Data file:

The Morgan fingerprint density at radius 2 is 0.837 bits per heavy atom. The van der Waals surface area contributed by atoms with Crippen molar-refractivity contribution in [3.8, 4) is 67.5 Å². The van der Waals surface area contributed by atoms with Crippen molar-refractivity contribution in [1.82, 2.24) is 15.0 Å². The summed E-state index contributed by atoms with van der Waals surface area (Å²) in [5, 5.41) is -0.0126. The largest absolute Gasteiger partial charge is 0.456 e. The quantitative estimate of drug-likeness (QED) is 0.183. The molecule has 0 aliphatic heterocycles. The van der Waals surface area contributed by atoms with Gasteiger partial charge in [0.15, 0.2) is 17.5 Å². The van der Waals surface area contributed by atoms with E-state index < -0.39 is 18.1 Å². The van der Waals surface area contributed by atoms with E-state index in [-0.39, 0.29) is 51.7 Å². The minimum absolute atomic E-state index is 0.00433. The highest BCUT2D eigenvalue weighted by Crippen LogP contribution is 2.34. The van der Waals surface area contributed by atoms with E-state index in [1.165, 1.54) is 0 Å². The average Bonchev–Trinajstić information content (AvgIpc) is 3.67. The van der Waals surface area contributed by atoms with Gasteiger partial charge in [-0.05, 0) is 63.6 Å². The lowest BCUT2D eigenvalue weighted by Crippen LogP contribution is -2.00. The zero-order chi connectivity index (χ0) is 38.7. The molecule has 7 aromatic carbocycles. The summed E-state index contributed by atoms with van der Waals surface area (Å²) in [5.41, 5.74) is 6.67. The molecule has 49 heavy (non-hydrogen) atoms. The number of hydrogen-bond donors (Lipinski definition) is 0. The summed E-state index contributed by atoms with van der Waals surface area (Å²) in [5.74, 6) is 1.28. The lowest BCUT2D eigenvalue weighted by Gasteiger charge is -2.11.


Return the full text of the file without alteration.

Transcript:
The Morgan fingerprint density at radius 2 is 0.837 bits per heavy atom. The van der Waals surface area contributed by atoms with Crippen molar-refractivity contribution in [3.8, 4) is 67.5 Å². The van der Waals surface area contributed by atoms with Crippen molar-refractivity contribution in [1.82, 2.24) is 15.0 Å². The summed E-state index contributed by atoms with van der Waals surface area (Å²) in [5, 5.41) is -0.0126. The largest absolute Gasteiger partial charge is 0.456 e. The quantitative estimate of drug-likeness (QED) is 0.183. The molecule has 0 aliphatic heterocycles. The van der Waals surface area contributed by atoms with Gasteiger partial charge in [0.15, 0.2) is 17.5 Å². The van der Waals surface area contributed by atoms with E-state index < -0.39 is 18.1 Å². The van der Waals surface area contributed by atoms with E-state index in [-0.39, 0.29) is 51.7 Å². The minimum absolute atomic E-state index is 0.00433. The highest BCUT2D eigenvalue weighted by Crippen LogP contribution is 2.34. The van der Waals surface area contributed by atoms with E-state index in [1.165, 1.54) is 0 Å². The average Bonchev–Trinajstić information content (AvgIpc) is 3.67. The van der Waals surface area contributed by atoms with Gasteiger partial charge in [-0.05, 0) is 63.6 Å². The lowest BCUT2D eigenvalue weighted by Crippen LogP contribution is -2.00. The zero-order chi connectivity index (χ0) is 38.7. The molecule has 7 aromatic carbocycles. The summed E-state index contributed by atoms with van der Waals surface area (Å²) in [5.41, 5.74) is 6.67. The molecule has 49 heavy (non-hydrogen) atoms. The number of hydrogen-bond donors (Lipinski definition) is 0. The summed E-state index contributed by atoms with van der Waals surface area (Å²) in [5.74, 6) is 1.28. The lowest BCUT2D eigenvalue weighted by Gasteiger charge is -2.11.